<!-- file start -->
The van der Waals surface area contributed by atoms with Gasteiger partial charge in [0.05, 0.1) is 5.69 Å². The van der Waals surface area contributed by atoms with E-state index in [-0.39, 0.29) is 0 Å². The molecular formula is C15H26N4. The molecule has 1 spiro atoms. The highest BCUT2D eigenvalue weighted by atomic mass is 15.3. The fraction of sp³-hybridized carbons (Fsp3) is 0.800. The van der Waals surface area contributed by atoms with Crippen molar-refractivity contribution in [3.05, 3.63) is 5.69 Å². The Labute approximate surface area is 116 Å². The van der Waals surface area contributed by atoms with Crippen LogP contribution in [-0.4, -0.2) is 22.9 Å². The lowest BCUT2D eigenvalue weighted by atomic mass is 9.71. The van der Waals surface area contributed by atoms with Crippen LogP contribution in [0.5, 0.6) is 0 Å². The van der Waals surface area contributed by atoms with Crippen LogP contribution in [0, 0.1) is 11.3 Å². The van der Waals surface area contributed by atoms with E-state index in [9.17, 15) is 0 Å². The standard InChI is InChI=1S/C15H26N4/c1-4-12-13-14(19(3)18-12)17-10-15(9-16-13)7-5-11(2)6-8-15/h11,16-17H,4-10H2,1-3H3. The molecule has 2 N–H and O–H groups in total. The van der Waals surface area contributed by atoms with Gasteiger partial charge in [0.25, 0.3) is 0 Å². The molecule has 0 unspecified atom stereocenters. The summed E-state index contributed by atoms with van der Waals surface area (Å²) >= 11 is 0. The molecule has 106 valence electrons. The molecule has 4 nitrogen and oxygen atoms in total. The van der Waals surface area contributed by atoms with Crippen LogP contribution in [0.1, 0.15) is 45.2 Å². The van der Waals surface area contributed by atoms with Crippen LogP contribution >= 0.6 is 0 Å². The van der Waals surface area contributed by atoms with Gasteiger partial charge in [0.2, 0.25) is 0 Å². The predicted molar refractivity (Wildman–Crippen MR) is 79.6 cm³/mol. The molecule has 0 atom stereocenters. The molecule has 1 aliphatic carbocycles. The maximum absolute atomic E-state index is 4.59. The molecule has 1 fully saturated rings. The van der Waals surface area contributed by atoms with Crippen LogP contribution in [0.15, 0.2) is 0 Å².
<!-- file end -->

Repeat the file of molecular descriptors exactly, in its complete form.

The van der Waals surface area contributed by atoms with Gasteiger partial charge in [0.05, 0.1) is 5.69 Å². The van der Waals surface area contributed by atoms with E-state index in [-0.39, 0.29) is 0 Å². The molecular formula is C15H26N4. The molecule has 1 spiro atoms. The highest BCUT2D eigenvalue weighted by atomic mass is 15.3. The fraction of sp³-hybridized carbons (Fsp3) is 0.800. The van der Waals surface area contributed by atoms with Crippen molar-refractivity contribution in [3.05, 3.63) is 5.69 Å². The Labute approximate surface area is 116 Å². The van der Waals surface area contributed by atoms with Crippen LogP contribution in [-0.4, -0.2) is 22.9 Å². The lowest BCUT2D eigenvalue weighted by atomic mass is 9.71. The van der Waals surface area contributed by atoms with Crippen LogP contribution in [0.5, 0.6) is 0 Å². The van der Waals surface area contributed by atoms with Crippen LogP contribution in [0, 0.1) is 11.3 Å². The van der Waals surface area contributed by atoms with E-state index in [9.17, 15) is 0 Å². The standard InChI is InChI=1S/C15H26N4/c1-4-12-13-14(19(3)18-12)17-10-15(9-16-13)7-5-11(2)6-8-15/h11,16-17H,4-10H2,1-3H3. The molecule has 2 N–H and O–H groups in total. The van der Waals surface area contributed by atoms with Gasteiger partial charge in [0.25, 0.3) is 0 Å². The molecule has 0 unspecified atom stereocenters. The summed E-state index contributed by atoms with van der Waals surface area (Å²) >= 11 is 0. The molecule has 106 valence electrons. The molecule has 4 nitrogen and oxygen atoms in total. The van der Waals surface area contributed by atoms with Crippen LogP contribution in [0.1, 0.15) is 45.2 Å². The van der Waals surface area contributed by atoms with Crippen LogP contribution >= 0.6 is 0 Å². The van der Waals surface area contributed by atoms with Gasteiger partial charge in [0.2, 0.25) is 0 Å². The predicted molar refractivity (Wildman–Crippen MR) is 79.6 cm³/mol. The molecule has 0 atom stereocenters. The molecule has 1 aliphatic carbocycles. The maximum absolute atomic E-state index is 4.59. The molecule has 1 fully saturated rings. The van der Waals surface area contributed by atoms with Crippen LogP contribution in [0.15, 0.2) is 0 Å².